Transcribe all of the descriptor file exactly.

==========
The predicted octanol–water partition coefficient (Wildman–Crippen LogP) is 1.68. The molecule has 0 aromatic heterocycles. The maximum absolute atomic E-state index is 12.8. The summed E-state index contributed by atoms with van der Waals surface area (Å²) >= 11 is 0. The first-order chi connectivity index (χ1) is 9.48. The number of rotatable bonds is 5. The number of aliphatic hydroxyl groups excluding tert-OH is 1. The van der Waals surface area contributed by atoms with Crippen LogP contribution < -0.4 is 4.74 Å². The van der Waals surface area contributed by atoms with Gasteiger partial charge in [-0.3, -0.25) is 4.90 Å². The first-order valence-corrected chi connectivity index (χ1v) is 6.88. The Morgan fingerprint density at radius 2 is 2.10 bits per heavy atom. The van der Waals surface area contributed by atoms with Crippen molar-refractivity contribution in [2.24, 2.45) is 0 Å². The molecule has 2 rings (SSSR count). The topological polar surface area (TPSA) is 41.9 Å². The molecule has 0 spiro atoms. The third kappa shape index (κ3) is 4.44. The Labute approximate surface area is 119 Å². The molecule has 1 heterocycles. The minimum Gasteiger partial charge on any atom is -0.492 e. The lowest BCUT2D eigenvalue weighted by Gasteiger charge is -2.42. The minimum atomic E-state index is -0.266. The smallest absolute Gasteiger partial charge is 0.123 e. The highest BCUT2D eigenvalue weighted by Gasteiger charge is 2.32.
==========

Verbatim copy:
The predicted octanol–water partition coefficient (Wildman–Crippen LogP) is 1.68. The molecule has 0 aromatic heterocycles. The maximum absolute atomic E-state index is 12.8. The summed E-state index contributed by atoms with van der Waals surface area (Å²) >= 11 is 0. The first-order chi connectivity index (χ1) is 9.48. The number of rotatable bonds is 5. The number of aliphatic hydroxyl groups excluding tert-OH is 1. The van der Waals surface area contributed by atoms with Crippen LogP contribution < -0.4 is 4.74 Å². The van der Waals surface area contributed by atoms with Gasteiger partial charge in [-0.3, -0.25) is 4.90 Å². The first-order valence-corrected chi connectivity index (χ1v) is 6.88. The Morgan fingerprint density at radius 2 is 2.10 bits per heavy atom. The van der Waals surface area contributed by atoms with Crippen molar-refractivity contribution in [2.24, 2.45) is 0 Å². The molecule has 2 rings (SSSR count). The topological polar surface area (TPSA) is 41.9 Å². The molecule has 0 spiro atoms. The third kappa shape index (κ3) is 4.44. The Labute approximate surface area is 119 Å². The molecule has 1 heterocycles. The minimum Gasteiger partial charge on any atom is -0.492 e. The lowest BCUT2D eigenvalue weighted by Gasteiger charge is -2.42. The minimum atomic E-state index is -0.266. The smallest absolute Gasteiger partial charge is 0.123 e. The highest BCUT2D eigenvalue weighted by Gasteiger charge is 2.32.